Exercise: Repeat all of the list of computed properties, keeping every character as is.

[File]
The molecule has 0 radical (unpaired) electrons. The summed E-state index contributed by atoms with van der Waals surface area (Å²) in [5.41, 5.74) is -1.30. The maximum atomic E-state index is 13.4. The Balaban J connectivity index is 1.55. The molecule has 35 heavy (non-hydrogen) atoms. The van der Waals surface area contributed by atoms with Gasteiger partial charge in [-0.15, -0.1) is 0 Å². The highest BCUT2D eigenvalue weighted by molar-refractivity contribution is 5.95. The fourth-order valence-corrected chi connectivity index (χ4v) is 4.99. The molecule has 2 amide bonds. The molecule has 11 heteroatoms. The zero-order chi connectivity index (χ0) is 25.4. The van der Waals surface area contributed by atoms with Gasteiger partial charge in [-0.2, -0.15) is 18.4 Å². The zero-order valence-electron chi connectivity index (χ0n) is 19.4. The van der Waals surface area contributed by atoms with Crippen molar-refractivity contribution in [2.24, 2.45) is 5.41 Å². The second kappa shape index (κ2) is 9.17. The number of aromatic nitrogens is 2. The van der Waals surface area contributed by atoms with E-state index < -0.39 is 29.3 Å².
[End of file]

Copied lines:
The molecule has 0 radical (unpaired) electrons. The summed E-state index contributed by atoms with van der Waals surface area (Å²) in [5.41, 5.74) is -1.30. The maximum atomic E-state index is 13.4. The Balaban J connectivity index is 1.55. The molecule has 35 heavy (non-hydrogen) atoms. The van der Waals surface area contributed by atoms with Gasteiger partial charge in [-0.15, -0.1) is 0 Å². The highest BCUT2D eigenvalue weighted by molar-refractivity contribution is 5.95. The fourth-order valence-corrected chi connectivity index (χ4v) is 4.99. The molecule has 2 amide bonds. The molecule has 11 heteroatoms. The zero-order chi connectivity index (χ0) is 25.4. The van der Waals surface area contributed by atoms with Gasteiger partial charge in [-0.2, -0.15) is 18.4 Å². The zero-order valence-electron chi connectivity index (χ0n) is 19.4. The van der Waals surface area contributed by atoms with Crippen molar-refractivity contribution in [2.24, 2.45) is 5.41 Å². The second kappa shape index (κ2) is 9.17. The number of aromatic nitrogens is 2. The van der Waals surface area contributed by atoms with E-state index < -0.39 is 29.3 Å².